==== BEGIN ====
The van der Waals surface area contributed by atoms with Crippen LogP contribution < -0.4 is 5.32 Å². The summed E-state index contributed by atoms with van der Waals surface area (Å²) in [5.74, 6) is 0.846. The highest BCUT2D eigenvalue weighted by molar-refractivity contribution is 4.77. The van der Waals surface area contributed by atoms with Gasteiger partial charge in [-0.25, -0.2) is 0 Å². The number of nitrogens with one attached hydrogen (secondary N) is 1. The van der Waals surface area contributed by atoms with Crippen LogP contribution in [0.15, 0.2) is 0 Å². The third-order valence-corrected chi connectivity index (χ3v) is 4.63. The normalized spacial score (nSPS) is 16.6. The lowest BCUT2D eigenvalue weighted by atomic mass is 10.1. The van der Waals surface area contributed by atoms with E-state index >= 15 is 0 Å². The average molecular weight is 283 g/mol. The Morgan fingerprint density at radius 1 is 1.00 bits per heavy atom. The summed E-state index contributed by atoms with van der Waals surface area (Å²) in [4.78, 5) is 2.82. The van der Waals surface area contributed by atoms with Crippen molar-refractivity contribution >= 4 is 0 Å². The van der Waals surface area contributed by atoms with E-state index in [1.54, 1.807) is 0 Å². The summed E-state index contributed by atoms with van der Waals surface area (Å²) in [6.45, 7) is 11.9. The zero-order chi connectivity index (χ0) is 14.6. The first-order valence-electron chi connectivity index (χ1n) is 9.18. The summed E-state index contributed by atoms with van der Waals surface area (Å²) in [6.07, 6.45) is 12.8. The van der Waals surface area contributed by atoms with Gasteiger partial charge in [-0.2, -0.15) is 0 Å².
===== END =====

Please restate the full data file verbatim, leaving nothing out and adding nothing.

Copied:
The van der Waals surface area contributed by atoms with Crippen LogP contribution < -0.4 is 5.32 Å². The summed E-state index contributed by atoms with van der Waals surface area (Å²) in [5.74, 6) is 0.846. The highest BCUT2D eigenvalue weighted by molar-refractivity contribution is 4.77. The van der Waals surface area contributed by atoms with Gasteiger partial charge in [-0.25, -0.2) is 0 Å². The number of nitrogens with one attached hydrogen (secondary N) is 1. The van der Waals surface area contributed by atoms with Crippen LogP contribution in [0.15, 0.2) is 0 Å². The third-order valence-corrected chi connectivity index (χ3v) is 4.63. The normalized spacial score (nSPS) is 16.6. The lowest BCUT2D eigenvalue weighted by atomic mass is 10.1. The van der Waals surface area contributed by atoms with E-state index >= 15 is 0 Å². The average molecular weight is 283 g/mol. The Morgan fingerprint density at radius 1 is 1.00 bits per heavy atom. The summed E-state index contributed by atoms with van der Waals surface area (Å²) in [4.78, 5) is 2.82. The van der Waals surface area contributed by atoms with Crippen molar-refractivity contribution >= 4 is 0 Å². The van der Waals surface area contributed by atoms with E-state index in [1.54, 1.807) is 0 Å². The summed E-state index contributed by atoms with van der Waals surface area (Å²) in [6.45, 7) is 11.9. The zero-order chi connectivity index (χ0) is 14.6. The first-order valence-electron chi connectivity index (χ1n) is 9.18. The summed E-state index contributed by atoms with van der Waals surface area (Å²) in [6.07, 6.45) is 12.8. The van der Waals surface area contributed by atoms with Gasteiger partial charge in [-0.2, -0.15) is 0 Å².